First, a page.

Understanding the selective forces that shape dispersal strategies is a fundamental goal of evolutionary ecology and is increasingly important in changing, human-altered environments. Sex-biased dispersal (SBD) is common in dioecious taxa, and understanding variation in the direction and magnitude of SBD across taxa has been a persistent challenge. We took a comparative, laboratory-based approach using 16 groups (species or strains) of bean beetles (genera Acanthoscelides, Callosobruchus, and Zabrotes, including 10 strains of one species) to test two predictions that emerge from dominant hypotheses for the evolution of SBD: (1) groups that suffer greater costs of inbreeding should exhibit greater SBD in favor of either sex (inbreeding avoidance hypothesis) and (2) groups with stronger local mate competition should exhibit greater male bias in dispersal (kin competition avoidance hypothesis). We used laboratory experiments to quantify SBD in crawling dispersal, the fitness effects of inbreeding, and the degree of polygyny (number of female mates per male), a proxy for local mate competition. While we found that both polygyny and male-biased dispersal were common across bean beetle groups, consistent with the kin competition avoidance hypothesis, quantitative relationships between trait values did not support the predictions. Across groups, there was no significant association between SBD and effects of inbreeding nor SBD and degree of polygyny, using either raw values or phylogenetically independent contrasts. We discuss possible limitations of our experimental approach for detecting the predicted relationships, as well as reasons why single-factor hypotheses may be too simplistic to explain the evolution of SBD.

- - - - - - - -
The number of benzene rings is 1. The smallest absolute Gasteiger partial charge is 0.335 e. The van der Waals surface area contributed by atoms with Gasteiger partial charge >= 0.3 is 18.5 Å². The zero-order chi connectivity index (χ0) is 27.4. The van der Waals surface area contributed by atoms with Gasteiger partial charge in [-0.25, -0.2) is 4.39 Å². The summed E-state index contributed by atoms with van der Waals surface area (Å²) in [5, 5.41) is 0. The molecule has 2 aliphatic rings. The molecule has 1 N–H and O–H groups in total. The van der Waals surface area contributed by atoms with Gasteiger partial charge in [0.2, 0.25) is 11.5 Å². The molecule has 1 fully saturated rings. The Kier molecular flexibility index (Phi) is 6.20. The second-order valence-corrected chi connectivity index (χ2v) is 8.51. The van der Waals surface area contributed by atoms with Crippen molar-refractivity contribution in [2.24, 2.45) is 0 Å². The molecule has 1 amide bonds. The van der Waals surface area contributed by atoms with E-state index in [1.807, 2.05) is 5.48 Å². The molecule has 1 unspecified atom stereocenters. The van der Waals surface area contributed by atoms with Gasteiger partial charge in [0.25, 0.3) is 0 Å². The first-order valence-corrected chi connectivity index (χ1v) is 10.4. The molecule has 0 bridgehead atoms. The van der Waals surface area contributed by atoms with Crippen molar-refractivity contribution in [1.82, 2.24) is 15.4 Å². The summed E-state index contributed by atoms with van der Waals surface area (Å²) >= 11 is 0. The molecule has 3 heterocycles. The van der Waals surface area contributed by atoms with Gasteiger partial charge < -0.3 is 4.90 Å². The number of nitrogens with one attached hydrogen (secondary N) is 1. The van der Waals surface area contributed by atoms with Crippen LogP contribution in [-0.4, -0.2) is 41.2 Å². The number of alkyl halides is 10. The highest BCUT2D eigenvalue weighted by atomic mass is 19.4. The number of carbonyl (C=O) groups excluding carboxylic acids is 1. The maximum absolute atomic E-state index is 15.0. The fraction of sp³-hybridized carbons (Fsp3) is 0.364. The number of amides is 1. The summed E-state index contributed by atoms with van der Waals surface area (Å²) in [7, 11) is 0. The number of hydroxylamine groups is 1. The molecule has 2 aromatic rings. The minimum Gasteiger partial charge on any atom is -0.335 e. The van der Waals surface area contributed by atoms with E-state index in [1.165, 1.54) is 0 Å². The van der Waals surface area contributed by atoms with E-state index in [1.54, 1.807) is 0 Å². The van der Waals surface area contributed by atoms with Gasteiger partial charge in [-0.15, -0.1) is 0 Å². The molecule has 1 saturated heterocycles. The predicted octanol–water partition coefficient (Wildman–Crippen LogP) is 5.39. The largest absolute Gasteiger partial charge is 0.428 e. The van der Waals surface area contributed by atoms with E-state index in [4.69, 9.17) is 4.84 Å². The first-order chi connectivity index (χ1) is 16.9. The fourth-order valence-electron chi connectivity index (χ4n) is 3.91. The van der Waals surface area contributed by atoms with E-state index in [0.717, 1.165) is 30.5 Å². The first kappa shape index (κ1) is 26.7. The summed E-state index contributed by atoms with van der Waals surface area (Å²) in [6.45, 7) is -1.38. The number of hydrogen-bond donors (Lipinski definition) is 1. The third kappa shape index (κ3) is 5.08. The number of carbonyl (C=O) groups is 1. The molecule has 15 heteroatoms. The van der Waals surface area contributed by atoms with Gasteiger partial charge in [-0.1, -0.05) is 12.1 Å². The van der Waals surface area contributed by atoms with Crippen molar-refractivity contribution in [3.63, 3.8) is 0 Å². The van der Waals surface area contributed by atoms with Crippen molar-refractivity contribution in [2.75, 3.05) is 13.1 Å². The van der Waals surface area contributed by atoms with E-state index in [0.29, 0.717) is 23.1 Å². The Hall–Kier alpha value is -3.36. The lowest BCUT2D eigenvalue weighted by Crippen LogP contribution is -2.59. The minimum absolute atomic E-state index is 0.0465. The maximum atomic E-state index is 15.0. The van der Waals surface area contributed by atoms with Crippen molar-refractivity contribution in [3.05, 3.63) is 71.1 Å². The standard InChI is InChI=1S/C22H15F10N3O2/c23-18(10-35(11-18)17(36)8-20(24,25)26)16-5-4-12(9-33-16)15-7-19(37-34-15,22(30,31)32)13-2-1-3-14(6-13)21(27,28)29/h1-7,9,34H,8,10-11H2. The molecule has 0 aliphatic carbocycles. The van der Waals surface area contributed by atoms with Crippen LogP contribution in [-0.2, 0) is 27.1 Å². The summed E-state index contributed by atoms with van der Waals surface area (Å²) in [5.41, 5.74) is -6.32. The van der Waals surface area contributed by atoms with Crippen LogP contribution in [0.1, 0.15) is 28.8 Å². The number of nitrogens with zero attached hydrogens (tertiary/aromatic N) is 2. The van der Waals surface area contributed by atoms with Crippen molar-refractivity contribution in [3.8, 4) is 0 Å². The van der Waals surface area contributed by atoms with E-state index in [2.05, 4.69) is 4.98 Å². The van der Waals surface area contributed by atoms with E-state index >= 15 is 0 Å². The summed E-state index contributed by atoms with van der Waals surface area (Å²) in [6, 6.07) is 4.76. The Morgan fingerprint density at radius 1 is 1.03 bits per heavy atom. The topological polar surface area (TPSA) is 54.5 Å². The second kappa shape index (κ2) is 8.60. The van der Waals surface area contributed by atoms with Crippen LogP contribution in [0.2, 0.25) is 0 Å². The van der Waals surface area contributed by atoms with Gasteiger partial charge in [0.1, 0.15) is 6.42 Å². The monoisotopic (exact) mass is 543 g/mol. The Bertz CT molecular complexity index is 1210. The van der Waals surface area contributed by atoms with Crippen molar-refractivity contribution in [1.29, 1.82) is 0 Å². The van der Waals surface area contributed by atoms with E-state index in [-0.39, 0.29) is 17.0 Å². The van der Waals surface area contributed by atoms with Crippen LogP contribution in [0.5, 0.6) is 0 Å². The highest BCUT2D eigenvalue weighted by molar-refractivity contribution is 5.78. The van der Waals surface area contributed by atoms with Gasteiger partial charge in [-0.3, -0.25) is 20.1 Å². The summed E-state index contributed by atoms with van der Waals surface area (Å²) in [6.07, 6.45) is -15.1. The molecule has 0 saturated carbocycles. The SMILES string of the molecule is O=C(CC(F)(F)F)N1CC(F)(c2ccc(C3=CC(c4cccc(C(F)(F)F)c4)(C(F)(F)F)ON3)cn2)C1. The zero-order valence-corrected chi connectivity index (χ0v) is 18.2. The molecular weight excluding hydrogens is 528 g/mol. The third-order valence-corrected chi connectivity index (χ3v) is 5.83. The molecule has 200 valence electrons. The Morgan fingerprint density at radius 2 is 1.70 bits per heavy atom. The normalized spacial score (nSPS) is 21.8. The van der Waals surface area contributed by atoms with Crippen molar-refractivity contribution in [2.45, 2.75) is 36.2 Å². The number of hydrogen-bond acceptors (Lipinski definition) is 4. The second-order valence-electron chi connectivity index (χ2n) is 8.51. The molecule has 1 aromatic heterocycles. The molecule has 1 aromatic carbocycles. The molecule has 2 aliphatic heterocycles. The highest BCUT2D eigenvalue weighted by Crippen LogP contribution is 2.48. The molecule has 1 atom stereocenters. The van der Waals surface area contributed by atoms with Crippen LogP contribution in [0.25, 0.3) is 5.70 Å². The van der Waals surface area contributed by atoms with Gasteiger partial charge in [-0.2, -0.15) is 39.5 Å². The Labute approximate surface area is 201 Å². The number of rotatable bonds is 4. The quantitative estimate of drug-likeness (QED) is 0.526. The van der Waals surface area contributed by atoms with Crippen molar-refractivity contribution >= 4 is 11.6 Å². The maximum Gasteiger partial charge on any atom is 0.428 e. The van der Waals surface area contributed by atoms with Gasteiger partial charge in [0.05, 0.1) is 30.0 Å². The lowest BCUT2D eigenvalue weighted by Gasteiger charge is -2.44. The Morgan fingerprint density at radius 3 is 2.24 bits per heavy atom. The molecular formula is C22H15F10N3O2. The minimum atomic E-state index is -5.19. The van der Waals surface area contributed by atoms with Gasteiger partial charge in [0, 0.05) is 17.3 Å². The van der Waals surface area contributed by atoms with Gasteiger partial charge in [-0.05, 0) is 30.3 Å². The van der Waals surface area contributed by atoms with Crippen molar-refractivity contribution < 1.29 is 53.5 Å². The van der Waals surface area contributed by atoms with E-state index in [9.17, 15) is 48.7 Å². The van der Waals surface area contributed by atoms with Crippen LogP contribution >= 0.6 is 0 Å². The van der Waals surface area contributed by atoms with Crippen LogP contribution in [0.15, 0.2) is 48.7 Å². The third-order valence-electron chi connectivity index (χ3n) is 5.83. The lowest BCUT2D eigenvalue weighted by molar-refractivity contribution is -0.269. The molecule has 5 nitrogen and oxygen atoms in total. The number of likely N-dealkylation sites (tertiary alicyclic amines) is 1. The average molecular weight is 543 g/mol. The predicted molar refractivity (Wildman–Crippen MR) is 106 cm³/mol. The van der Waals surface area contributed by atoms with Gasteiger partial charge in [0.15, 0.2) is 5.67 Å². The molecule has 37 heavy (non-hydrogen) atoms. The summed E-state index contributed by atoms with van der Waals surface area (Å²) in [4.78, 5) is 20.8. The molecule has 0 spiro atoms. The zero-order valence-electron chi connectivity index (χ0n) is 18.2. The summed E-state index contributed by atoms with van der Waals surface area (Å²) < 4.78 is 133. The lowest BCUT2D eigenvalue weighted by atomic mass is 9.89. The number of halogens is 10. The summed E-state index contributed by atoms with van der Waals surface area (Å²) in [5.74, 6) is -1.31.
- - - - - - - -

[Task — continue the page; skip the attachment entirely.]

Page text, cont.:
All Science Journal Classification (ASJC) codes
- Ecology, Evolution, Behavior and Systematics
- Nature and Landscape Conservation